In harmony with nature - natural products for shrimp
Natural products are welcome and useful additions to a shrimp aquarium. In our online shop we offer you a well-balanced assortment of natural additives and natural products to buy, which you can use to make life pleasant for your dwarf shrimp.
Indian almond leaves are very popular in aquaristics. These leaves of the Indian sea almond tree Terminalia catappa not only contain plenty of tannins and humic substances, which make the water suitable for shrimp and fish, they are also effective against bacteria, fungi and other germs. Dwarf shrimps also like to graze the leaves and feed on the biofilms that form on them. Later, when the leaf tissue has been broken down by bacterial activity, the small crawlers will also eat the leaf itself. The leaves are also excellent hiding places for shrimp and look beautifully natural in the aquarium. Almond tree leaves can remain in the aquarium until only the leaf skeleton remains. If you want to take advantage of the antibacterial effect of the Catappa leaves, you should add a new leaf every two weeks, because after that time hardly any active ingredients are released. Dosing with a liquid extract, e.g. Catappa X is more reliable and has the additional benefit of not tinting the water, which may happen when using Catappa leaves.
The bark of the almond tree is more effective. It is used in case of acute bacterial infections, but can also be given into the aquarium (in smaller doses) as a preventive measure. The bark can remain in the tank as well after serving its purpose. Especially attractive are caves and tubes made from the bark, which serve shrimp and Cambarellus dwarf cray as hiding places for a long time after having taken their helpful effect. Almond tree leaves and bark are available in our shop in various sizes and from various brands like Dennerle and JBL.
Another proven remedy against bacterial infections are cinnamon sticks from the bark of the Ceylon cinnamon tree. They can also remain in the aquarium as a hiding place once they have released their active ingredients. For acute infections, add a maximum of 5 cinnamon sticks per 60l of aquarium water and add more after two weeks if the problems persist.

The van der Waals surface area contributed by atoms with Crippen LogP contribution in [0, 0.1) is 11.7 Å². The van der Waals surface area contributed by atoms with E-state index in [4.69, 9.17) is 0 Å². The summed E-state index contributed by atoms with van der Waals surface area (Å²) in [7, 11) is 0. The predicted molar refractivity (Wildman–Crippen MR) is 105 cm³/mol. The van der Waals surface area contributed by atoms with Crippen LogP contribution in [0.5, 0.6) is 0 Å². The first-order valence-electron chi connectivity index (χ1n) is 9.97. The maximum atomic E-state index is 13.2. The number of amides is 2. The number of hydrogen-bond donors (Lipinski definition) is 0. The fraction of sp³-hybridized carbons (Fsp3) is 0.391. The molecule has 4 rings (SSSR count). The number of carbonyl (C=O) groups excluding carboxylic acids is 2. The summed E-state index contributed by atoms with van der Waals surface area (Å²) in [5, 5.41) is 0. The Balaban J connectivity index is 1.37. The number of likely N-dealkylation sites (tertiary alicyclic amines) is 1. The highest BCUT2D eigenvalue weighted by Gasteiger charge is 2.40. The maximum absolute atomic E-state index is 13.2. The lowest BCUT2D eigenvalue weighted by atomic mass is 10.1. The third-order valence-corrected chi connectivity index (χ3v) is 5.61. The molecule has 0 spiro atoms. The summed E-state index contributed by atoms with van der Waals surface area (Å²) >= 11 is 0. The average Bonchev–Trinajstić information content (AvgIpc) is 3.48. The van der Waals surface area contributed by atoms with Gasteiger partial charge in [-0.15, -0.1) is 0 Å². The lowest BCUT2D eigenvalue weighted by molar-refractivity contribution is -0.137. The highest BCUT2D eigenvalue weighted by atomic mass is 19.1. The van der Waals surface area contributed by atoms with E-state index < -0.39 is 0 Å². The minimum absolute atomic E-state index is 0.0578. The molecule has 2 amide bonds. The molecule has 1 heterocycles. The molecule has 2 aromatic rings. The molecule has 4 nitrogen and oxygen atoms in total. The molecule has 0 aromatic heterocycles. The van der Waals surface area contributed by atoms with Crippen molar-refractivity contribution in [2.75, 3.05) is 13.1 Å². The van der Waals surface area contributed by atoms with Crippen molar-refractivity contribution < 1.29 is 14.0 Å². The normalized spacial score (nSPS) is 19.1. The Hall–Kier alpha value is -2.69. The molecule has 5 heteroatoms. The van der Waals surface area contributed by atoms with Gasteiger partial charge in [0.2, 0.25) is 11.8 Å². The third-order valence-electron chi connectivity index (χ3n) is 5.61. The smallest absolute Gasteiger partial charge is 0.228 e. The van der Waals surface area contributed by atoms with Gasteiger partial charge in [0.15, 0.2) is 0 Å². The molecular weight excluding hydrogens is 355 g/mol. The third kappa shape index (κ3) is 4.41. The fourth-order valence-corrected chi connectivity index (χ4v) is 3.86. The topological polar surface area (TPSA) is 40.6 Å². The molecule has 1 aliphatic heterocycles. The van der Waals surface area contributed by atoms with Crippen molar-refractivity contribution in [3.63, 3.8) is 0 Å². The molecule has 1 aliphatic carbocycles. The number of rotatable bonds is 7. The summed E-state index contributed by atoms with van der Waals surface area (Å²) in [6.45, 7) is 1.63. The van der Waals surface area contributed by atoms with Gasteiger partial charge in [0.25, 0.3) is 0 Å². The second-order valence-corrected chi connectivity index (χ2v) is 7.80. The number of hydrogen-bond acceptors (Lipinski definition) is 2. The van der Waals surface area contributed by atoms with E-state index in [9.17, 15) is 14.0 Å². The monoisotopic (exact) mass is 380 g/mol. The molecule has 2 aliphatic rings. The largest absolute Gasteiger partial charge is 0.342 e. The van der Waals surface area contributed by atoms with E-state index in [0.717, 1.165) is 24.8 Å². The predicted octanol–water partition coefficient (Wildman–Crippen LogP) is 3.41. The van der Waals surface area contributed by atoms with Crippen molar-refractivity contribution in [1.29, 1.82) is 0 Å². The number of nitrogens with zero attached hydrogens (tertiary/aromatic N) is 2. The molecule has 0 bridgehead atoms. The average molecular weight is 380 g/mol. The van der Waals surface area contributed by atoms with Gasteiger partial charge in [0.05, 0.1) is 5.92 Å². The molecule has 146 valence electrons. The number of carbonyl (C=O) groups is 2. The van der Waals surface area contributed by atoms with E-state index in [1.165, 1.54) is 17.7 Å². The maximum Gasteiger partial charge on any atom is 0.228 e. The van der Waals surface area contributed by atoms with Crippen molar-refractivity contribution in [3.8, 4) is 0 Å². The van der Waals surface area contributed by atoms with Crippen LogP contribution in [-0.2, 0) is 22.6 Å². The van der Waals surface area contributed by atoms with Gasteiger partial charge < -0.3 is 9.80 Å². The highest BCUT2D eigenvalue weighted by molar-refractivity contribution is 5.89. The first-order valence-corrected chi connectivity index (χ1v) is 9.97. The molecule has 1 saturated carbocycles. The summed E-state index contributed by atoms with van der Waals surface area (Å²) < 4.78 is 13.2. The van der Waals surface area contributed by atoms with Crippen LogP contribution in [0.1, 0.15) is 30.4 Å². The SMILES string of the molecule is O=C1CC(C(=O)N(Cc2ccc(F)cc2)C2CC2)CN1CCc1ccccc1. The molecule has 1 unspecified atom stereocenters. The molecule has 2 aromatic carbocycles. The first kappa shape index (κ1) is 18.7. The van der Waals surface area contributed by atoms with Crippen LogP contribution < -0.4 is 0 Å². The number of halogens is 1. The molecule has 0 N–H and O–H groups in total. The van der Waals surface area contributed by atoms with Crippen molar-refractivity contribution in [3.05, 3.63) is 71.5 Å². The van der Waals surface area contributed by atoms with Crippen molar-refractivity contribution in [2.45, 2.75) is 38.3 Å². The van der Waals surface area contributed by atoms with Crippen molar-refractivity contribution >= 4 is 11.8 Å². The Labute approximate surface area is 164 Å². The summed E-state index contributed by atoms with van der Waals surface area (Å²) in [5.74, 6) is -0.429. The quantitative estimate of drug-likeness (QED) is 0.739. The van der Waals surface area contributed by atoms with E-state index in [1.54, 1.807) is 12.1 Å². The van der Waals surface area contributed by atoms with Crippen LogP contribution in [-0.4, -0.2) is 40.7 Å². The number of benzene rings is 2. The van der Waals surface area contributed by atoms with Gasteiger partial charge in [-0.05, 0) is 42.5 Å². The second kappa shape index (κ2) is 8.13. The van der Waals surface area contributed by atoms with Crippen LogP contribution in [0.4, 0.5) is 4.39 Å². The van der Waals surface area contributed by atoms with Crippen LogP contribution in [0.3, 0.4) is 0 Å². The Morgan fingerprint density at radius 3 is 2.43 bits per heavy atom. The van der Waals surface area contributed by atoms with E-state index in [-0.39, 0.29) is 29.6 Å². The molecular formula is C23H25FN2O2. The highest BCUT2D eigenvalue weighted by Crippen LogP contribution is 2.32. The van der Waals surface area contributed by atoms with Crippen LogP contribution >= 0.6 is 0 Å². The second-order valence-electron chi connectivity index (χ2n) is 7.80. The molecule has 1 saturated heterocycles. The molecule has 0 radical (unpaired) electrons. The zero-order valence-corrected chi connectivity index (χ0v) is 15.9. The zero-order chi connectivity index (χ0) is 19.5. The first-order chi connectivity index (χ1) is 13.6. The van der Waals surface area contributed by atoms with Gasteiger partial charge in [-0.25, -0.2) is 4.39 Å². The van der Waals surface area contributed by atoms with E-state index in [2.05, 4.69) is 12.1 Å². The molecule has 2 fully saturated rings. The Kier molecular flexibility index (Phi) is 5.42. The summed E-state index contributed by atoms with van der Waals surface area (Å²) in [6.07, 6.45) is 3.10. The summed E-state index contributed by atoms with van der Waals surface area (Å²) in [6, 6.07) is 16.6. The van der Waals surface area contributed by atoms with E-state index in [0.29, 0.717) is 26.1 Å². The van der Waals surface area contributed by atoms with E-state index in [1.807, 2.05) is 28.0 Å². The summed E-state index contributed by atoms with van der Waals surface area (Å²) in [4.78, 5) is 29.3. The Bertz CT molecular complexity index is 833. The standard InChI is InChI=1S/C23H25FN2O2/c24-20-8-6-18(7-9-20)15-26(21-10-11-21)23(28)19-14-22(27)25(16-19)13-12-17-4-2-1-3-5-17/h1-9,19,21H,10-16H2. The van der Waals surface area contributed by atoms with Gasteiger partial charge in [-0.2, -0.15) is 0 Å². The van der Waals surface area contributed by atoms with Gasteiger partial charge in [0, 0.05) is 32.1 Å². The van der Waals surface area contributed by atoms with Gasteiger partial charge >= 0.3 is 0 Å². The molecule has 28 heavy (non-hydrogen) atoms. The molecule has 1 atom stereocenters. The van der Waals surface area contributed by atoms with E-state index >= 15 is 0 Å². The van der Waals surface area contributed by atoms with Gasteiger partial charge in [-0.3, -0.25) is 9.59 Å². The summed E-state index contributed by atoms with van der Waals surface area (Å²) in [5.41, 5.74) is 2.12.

Dried fennel greens are often recommended in case of bacterial infections. When fed to dwarf shrimp, it acts internally against acute diseases, but it can also be fed prophylactically.
Beech leaves, oak leaves and other brown leaves as well as alder cones (e.g. Dennerle's Black Cones) are another proven way of introducing humic substances and tanning agents into the aquarium to prevent diseases. They may colour the water slightly brownish, but it is this amber shimmer that really makes the colours of the plants and fish in the aquarium shine. Shrimps, cray and dwarf cray can hide in leaf accumulations, and brown autumn leaves look really beautiful in an aquarium modeled on nature and can be used as a further, useful decorative element with additional benefits. Humic substances and tanning agents not only have a mild antibacterial effect, they also make the water pleasant for shrimp and fish and help crustaceans to moult.
Green, dried leaves (chestnut leaves, aspen leaves, cherry leaves, apple leaves and so on) as well as green forage (dried dandelion, raspberry leaves, blackberry leaves etc.), dried vegetable chips from Hokkaido pumpkin or courgette should not remain in the aquarium, but either only be fed in small quantities or removed if they have not been completely eaten after several hours. An exception are dried green walnut leaves and dried green birch leaves. The former work well in case of bacterial infections and also prophylactic, the latter are a useful remedy against fungal diseases. Both leaves must not be overdosed, but may remain in the aquarium in small quantities. 1 leaf per 20l of water should be unproblematic. As an alternative to birch leaves you can also add birch bark to the aquarium.
Turkish hazelnuts have a purely decorative effect, and are increasing in popularity as aquarium decoration, hiding places and shrimp playground.